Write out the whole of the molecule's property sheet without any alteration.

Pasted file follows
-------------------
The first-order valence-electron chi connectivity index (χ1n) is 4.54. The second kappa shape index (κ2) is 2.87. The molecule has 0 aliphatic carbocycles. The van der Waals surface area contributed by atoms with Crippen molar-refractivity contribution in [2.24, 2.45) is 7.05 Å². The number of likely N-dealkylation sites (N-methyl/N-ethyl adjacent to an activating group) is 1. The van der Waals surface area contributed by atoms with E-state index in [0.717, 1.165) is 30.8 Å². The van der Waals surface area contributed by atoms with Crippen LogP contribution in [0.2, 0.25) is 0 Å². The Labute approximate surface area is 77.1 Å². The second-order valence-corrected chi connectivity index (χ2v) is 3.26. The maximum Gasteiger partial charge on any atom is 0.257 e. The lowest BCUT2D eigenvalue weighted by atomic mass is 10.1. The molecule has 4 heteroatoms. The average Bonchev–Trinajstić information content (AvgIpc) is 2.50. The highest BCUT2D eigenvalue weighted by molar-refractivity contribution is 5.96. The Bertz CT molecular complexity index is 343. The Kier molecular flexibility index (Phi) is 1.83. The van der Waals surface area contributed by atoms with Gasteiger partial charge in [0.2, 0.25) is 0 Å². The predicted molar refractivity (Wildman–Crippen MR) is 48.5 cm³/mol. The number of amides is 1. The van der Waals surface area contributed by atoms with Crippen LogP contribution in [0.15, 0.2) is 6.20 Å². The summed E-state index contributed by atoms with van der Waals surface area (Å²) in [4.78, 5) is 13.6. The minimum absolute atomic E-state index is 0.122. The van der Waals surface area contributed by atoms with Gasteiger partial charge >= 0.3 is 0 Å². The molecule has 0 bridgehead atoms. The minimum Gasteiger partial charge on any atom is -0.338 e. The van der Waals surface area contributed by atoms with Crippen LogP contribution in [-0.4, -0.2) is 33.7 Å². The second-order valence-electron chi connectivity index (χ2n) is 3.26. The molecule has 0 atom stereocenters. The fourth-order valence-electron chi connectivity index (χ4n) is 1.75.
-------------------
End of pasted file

The first-order valence-electron chi connectivity index (χ1n) is 4.54. The second kappa shape index (κ2) is 2.87. The molecule has 0 aliphatic carbocycles. The van der Waals surface area contributed by atoms with Crippen molar-refractivity contribution in [2.24, 2.45) is 7.05 Å². The number of likely N-dealkylation sites (N-methyl/N-ethyl adjacent to an activating group) is 1. The van der Waals surface area contributed by atoms with E-state index in [0.717, 1.165) is 30.8 Å². The van der Waals surface area contributed by atoms with Crippen LogP contribution in [0.2, 0.25) is 0 Å². The Labute approximate surface area is 77.1 Å². The second-order valence-corrected chi connectivity index (χ2v) is 3.26. The maximum Gasteiger partial charge on any atom is 0.257 e. The lowest BCUT2D eigenvalue weighted by atomic mass is 10.1. The molecule has 4 heteroatoms. The average Bonchev–Trinajstić information content (AvgIpc) is 2.50. The highest BCUT2D eigenvalue weighted by molar-refractivity contribution is 5.96. The Bertz CT molecular complexity index is 343. The Kier molecular flexibility index (Phi) is 1.83. The van der Waals surface area contributed by atoms with Gasteiger partial charge in [0.2, 0.25) is 0 Å². The predicted molar refractivity (Wildman–Crippen MR) is 48.5 cm³/mol. The number of amides is 1. The van der Waals surface area contributed by atoms with Crippen LogP contribution in [0.15, 0.2) is 6.20 Å². The summed E-state index contributed by atoms with van der Waals surface area (Å²) in [4.78, 5) is 13.6. The minimum absolute atomic E-state index is 0.122. The van der Waals surface area contributed by atoms with Gasteiger partial charge >= 0.3 is 0 Å². The molecule has 0 bridgehead atoms. The minimum Gasteiger partial charge on any atom is -0.338 e. The van der Waals surface area contributed by atoms with Crippen LogP contribution in [-0.4, -0.2) is 33.7 Å². The second-order valence-electron chi connectivity index (χ2n) is 3.26. The molecule has 0 atom stereocenters. The fourth-order valence-electron chi connectivity index (χ4n) is 1.75.